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Woodcarver and Blowgun Maker
Ivy Billiot, a member of the Houma Indian tribe, was born in 1945 in Grand Cailou and was raised in Houma. He recalls that his neighborhood then was in the woods and that there was nothing back there but a cane field. His father, Cyril Billiot, made baskets of split cypress for many years, a skill Ivy's brother Easton carries on today.
Ivy Billiot is a woodcarver whose work is exceptional in its beauty and close attention to detail. For years he worked for Terrebonne Parish as a crew leader and channel finder. He was an expert chain saw operator whose work entailed cutting down trees in ditches and along bayous. Retired now, he is a full-time artist who does much of his carvings on commission. A number of private collectors collect Ivy Billiot's pieces. His regular buyers specifically request a more natural look. Much of Ivy's work is marked by its lifelike realism, complete with such painstaking details as whiskers on a crow and blue and green highlights in a trout's scales. He carves a wide variety of birds, animals, and other objects: ducks and geese, alligators, chickens, pirogues, fishing boats, and blowguns. Ivy creates wildlife carvings from the wood native to Louisiana. Billiot says that he is always experimenting and trying new things in his work.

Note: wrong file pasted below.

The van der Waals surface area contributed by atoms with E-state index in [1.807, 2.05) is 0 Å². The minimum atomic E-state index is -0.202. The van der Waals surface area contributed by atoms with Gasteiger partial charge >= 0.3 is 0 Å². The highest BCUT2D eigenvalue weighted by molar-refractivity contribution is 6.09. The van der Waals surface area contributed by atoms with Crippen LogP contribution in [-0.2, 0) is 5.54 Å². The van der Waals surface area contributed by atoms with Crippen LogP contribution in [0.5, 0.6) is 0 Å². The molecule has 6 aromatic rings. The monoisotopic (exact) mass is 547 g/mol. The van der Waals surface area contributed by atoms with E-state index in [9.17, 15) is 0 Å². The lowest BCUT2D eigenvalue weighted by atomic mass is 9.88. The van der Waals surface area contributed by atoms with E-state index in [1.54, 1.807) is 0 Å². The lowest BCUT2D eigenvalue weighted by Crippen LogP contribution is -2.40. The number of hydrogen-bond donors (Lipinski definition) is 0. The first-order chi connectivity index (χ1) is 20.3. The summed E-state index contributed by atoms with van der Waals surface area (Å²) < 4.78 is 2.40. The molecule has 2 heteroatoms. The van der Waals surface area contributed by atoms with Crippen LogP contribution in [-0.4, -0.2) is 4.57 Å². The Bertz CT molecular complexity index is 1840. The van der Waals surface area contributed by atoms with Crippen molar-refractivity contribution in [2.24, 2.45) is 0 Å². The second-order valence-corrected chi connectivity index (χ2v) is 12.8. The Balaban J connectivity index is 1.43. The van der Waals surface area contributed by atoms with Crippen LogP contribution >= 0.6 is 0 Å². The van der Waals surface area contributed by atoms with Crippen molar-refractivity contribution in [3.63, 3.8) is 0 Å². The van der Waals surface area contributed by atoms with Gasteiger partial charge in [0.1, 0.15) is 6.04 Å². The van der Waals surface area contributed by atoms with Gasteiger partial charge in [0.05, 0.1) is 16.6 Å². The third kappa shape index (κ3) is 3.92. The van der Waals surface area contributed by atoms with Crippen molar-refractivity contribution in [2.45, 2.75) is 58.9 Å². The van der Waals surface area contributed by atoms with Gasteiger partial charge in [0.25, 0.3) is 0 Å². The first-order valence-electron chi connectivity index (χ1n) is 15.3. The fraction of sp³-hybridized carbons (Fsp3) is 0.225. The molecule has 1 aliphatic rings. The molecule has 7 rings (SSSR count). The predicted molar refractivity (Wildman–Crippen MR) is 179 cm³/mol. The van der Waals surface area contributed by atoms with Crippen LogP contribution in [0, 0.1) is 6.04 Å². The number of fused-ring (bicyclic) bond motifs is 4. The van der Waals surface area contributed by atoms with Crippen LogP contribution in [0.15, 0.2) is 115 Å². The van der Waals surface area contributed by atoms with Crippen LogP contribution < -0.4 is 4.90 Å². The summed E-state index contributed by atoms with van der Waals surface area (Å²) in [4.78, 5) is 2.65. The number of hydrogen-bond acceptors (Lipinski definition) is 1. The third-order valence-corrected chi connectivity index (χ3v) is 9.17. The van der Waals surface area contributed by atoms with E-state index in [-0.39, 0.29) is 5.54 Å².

Mr. Ivy Billiot says, "I've been doing this ever since I've been a little boy. I guess I must have started when I was about five years old, maybe six. I used to see those other boys play with little boats in the canal, you know," and so he decided to make himself one. Later, when he saw how a real boat was made, "I said, I can do this" and went home and made an accurate model. When he was perhaps thirteen or fourteen years old, he made a plywood seaplane to play with in the ditch. He also made an eight foot long plane and added an old washing machine motor before selling it for five dollars. He is knowledgeable about electronics, and as an adult, he once made a working satellite dish. He says, "I can do just about anything if you show me what it looks like."
Although he occasionally carved when he was working for the parish, Ivy became much more serious about woodcarving when he retired. He says, "It was kind of rough when I got started, but I caught on." Working at home, he carves his pieces by hand, but sometimes uses a chainsaw or squirrel saw to rough out pieces. He works from observation, pictures in books, or memory. Of alligators and other creatures he makes often he says, "I have it in my mind, it's stuck there." He is scrupulous about detail not only in carving, but also in painting his pieces.
Mr. Billiot also makes blowguns. After carefully inspecting one of Antione Billiot's blowguns, Ivy went into the woods, cut a suitable piece of elderberry, and carved a blowgun and darts. After finishing, he decided to decorate it. Plaited strips of palmetto were the traditional decoration, but since Ivy didn't know how to braid palmetto, he decided to put some feathers on it and make a design by wrapping leather strips around the blowgun. He has been making blowguns for sale ever since. Ivy has begun painting small animals on some of his blowguns, especially red crawfish, an emblem associated with the Houma tribe.
Mr. Billiot has demonstrated his skills at the Louisiana Folklife Festival, the New Orleans Jazz and Heritage Festival, at Vermillionville, and other fairs and festivals.
Updated November 28, 2016 by NSU-Natchitoches Louisiana Folklife Center Staff